Release: 1.4.0b1 beta release | Release Date: November 2, 2020

SQLAlchemy 1.4 Documentation

SQLAlchemy 1.4 / 2.0 Tutorial

This page is part of the SQLAlchemy 1.4 / 2.0 Tutorial.

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Establishing Connectivity - the Engine

The start of any SQLAlchemy application is an object called the Engine. This object acts as a central source of connections to a particular database, providing both a factory as well as a holding space called a connection pool for these database connections. The engine is typically a global object created just once for a particular database server, and is configured using a URL string which will describe how it should connect to the database host or backend.

For this tutorial we will use an in-memory-only SQLite database. This is an easy way to test things without needing to have an actual pre-existing database set up. The Engine is created by using create_engine(), specifying the create_engine.future flag set to True so that we make full use of 2.0 style usage:

>>> from sqlalchemy import create_engine
>>> engine = create_engine("sqlite+pysqlite:///:memory:", echo=True, future=True)

The main argument to create_engine is a string URL, above passed as the string "sqlite+pysqlite:///:memory:". This string indicates to the Engine three important facts:

  1. What kind of database are we communicating with? This is the sqlite portion above, which links in SQLAlchemy to an object known as the dialect.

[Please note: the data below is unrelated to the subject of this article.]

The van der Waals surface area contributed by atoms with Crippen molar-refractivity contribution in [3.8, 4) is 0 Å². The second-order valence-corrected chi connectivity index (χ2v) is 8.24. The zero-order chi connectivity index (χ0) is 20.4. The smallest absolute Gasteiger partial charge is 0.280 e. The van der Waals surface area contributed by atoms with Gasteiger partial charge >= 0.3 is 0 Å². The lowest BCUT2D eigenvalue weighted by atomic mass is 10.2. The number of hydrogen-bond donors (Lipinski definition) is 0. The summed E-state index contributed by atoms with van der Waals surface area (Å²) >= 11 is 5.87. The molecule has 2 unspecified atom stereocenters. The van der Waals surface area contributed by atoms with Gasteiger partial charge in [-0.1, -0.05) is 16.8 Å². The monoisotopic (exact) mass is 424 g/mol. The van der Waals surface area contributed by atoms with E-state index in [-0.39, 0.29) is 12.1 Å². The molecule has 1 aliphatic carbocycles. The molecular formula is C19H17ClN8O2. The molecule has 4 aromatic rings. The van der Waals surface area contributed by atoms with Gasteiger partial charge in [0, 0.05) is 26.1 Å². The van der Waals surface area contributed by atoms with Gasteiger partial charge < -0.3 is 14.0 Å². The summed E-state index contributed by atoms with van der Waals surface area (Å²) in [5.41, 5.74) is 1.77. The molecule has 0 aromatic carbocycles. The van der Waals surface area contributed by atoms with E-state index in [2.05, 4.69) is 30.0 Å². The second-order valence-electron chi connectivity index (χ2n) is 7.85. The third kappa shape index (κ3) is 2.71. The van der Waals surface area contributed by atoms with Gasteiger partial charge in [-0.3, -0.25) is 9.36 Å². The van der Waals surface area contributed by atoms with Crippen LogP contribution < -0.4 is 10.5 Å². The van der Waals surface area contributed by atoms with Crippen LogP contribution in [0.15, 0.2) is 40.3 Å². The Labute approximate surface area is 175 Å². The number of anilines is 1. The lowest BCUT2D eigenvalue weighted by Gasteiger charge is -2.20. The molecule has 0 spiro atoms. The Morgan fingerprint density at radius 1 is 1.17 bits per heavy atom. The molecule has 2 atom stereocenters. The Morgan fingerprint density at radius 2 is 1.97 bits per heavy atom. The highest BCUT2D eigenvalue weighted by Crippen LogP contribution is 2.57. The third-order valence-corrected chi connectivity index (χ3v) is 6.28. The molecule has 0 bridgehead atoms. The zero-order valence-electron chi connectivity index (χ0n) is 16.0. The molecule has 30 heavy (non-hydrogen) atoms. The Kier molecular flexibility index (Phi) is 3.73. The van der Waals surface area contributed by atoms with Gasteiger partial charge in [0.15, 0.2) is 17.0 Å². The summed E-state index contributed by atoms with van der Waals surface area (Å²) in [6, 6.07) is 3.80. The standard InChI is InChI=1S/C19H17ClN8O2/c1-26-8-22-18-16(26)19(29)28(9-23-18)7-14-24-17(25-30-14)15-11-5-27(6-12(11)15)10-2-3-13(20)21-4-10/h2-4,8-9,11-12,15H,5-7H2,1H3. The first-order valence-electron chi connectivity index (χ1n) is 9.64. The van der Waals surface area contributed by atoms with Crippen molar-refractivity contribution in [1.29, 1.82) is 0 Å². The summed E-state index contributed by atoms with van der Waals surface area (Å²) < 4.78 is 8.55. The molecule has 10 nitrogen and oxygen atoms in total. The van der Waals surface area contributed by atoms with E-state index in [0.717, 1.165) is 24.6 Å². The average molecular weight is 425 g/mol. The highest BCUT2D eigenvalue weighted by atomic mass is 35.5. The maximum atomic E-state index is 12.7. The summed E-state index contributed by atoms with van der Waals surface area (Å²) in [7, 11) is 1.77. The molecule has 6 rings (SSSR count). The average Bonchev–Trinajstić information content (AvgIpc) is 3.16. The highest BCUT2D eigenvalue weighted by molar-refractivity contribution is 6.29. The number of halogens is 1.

2. What DBAPI are we using? The Python DBAPI is a third party driver that SQLAlchemy uses to interact with a particular database. In this case, we’re using the name pysqlite, which in modern Python use is the sqlite3 standard library interface for SQLite. If omitted, SQLAlchemy will use a default DBAPI for the particular database selected.

  3. How do we locate the database? In this case, our URL includes the phrase /:memory:, which is an indicator to the sqlite3 module that we will be using an in-memory-only database. This kind of database is perfect for experimenting as it does not require any server nor does it need to create new files.

We have also specified a parameter create_engine.echo, which will instruct the Engine to log all of the SQL it emits to a Python logger that will write to standard out. This flag is a shorthand way of setting up Python logging more formally and is useful for experimentation in scripts. Many of the SQL examples will include this SQL logging output beneath a [SQL] link that when clicked, will reveal the full SQL interaction.

SQLAlchemy 1.4 / 2.0 Tutorial

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